By LA Weekly
By Henry Rollins
By Weekly Photographers
By Shea Serrano
By Nate "Igor" Smith
By Dan Weiss
By Erica E. Phillips
By Kai Flanders
WATCHING THE NEW VIDEO AND LISTENING TO FanMail, what becomes evident is that TLC have clung to their humanity while being fed through the brutal machinery of the music industry, if not life itself. The joyless military precision that distinguishes the choreography of most contemporary R&B, pop and hip-hop videos is turned on its head in the Hype Williamsdirected clip for "No Scrubs"; there's an oh-so-slight sloppiness to the dancing, a millisecond variance in the way they all spin or clap or land on the beat. It's not quite synchronized, though it clearly could be -- and it's obvious that the jaggedness is intentional, that the cold environs of the spaceship (standing in for the music industry, perhaps) is meant to be offset by human variables.
Though crammed with future hit singles, the album isn't as deeply imagined as the video: too many bland ballads ("I Miss You So Much," "Come On Down") and Timbaland-inspired tracks ("If They Knew"), and not enough Left Eye. (She's likely hoarding the goods for her long-stalled solo project.) Yet there's a telling narrative thread, unforced but powerful, that's strung through the disc. "No Scrubs" uses the materialistic language and desires of the ghetto gold digger to chastise brothers with no dreams or ambition. Contrary to popular (literal) interpretation, the song is about male character, or lack of it, not a man's ducats. (Think of the tune as spinning out of Lauryn Hill's line in "Doo Wop": " . . . still in they mama basement.") The following track, though, "I'm Good at Being Bad," is the gangsta bitch/ho unleashed in all her ravenous fury. She's straight-up when she says she wants a man who's massively hung and more massively financed. TLC snarl and spit their way through the Jam & Lewisproduced cut, ridiculing mushy sentiment in favor of the gold-card perks of a cash-fueled relationship. But "Unpretty," just a few stops down on the track list, is a cold dose of morning-after blues. It's where the trio realize the connection between the beauty standards they've been sold, the material things they've been conditioned to want, the kind of "real nigga" they've been programmed to chase, and the gnawing sense of emptiness they feel inside: "You can buy your hair if it won't grow/you can fix your nose if he says so/you can buy all the makeup that MAC can make/. . . Never insecure until I met you/now, I'm in stupid . . ."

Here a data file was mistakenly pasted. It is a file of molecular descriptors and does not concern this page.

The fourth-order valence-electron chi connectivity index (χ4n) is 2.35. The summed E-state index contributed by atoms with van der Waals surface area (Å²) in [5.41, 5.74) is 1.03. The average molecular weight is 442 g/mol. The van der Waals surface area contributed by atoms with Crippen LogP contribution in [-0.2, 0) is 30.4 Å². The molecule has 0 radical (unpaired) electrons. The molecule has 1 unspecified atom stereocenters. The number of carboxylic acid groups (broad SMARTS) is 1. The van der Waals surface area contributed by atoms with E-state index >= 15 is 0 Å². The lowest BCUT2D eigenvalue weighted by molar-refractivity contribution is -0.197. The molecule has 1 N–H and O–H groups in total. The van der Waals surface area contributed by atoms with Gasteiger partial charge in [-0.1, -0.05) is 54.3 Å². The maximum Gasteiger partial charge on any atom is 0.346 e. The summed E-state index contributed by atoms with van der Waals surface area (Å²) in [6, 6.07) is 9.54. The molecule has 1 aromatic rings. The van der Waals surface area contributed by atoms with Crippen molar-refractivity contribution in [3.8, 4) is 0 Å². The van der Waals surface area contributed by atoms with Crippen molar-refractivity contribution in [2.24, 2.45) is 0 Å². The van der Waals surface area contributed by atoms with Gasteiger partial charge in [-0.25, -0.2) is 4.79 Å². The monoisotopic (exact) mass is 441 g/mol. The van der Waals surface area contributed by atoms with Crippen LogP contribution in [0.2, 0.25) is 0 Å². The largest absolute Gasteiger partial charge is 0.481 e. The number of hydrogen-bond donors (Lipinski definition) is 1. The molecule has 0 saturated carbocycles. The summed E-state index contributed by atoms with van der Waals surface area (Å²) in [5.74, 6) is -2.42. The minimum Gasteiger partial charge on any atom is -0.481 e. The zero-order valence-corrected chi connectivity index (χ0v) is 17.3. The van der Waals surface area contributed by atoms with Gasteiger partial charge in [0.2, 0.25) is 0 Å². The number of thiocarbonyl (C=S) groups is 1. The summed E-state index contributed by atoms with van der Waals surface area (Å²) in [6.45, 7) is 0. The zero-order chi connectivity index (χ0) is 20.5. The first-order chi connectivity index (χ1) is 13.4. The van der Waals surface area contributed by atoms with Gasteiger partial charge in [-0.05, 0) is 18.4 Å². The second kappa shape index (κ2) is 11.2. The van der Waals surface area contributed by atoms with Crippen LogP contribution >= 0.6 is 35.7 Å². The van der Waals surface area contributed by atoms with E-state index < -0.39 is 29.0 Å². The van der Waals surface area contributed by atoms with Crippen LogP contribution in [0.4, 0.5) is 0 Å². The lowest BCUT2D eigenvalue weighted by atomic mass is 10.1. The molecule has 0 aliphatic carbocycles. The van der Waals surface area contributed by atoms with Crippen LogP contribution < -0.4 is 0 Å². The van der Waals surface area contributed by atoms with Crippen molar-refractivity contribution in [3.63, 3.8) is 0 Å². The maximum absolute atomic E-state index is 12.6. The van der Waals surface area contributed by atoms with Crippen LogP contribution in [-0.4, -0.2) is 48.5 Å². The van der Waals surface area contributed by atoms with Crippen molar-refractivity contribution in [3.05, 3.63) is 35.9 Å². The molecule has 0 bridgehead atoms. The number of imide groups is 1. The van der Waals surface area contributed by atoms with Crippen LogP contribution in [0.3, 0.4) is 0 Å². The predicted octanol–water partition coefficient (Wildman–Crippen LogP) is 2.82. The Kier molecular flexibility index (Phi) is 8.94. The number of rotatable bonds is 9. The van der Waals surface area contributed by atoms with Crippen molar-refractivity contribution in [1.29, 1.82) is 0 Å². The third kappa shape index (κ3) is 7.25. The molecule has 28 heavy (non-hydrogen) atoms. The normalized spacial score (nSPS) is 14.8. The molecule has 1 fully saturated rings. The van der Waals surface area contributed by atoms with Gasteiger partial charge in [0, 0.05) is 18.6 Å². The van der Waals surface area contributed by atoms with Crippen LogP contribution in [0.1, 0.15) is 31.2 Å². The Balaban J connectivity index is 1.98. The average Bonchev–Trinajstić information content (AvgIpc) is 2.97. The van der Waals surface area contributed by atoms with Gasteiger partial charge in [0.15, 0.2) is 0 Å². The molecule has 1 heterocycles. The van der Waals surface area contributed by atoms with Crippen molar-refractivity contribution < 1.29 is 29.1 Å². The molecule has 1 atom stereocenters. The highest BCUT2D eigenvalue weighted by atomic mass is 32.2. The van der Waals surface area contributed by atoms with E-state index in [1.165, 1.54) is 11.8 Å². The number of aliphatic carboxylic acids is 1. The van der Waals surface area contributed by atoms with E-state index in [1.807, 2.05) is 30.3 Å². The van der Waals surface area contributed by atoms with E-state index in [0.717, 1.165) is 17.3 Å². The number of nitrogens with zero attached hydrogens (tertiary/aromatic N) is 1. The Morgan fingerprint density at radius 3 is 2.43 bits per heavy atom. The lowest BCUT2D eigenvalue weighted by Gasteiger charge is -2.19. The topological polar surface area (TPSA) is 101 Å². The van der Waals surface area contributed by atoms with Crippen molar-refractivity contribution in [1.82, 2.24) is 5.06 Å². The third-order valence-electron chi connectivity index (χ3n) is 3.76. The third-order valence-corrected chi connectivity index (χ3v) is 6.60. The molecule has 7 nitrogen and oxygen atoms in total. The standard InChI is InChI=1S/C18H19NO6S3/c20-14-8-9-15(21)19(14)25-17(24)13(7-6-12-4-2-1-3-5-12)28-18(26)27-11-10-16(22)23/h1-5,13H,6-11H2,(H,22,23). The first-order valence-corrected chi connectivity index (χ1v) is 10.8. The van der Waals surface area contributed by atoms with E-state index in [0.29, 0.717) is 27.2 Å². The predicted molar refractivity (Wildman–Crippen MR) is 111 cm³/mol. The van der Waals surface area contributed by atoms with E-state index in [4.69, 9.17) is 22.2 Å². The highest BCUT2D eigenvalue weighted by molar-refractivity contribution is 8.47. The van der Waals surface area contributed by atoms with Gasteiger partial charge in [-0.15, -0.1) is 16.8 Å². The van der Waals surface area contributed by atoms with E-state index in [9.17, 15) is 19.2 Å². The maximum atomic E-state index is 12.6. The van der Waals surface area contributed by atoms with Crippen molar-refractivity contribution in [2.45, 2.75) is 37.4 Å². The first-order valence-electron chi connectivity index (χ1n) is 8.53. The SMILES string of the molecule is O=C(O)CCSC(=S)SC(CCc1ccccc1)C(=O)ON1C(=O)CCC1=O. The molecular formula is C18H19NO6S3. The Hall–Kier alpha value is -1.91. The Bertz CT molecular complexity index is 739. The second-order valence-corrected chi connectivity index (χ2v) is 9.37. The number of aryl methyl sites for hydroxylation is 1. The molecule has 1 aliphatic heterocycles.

While provocative, even poignant, their lyrics aren't subversive or groundbreaking; these voices are exceptional only in that they're instantly identifiable in a sea of interchangeable pop and R&B singers. TLC stand out from the crowd because they register, period. It's in their unbroken spirit, the way they spin heady pop opium out of the bullshit of daily life. But TLC's biggest weapon may be that, unlike so many heralded female performers, they haven't made the mistake of thinking that pussy only has power when it's used as a surrogate dick. Having the uncommon sense not to fall into that too-common trap makes them damn near radical.
TLC | FanMail | (LaFace/Arista)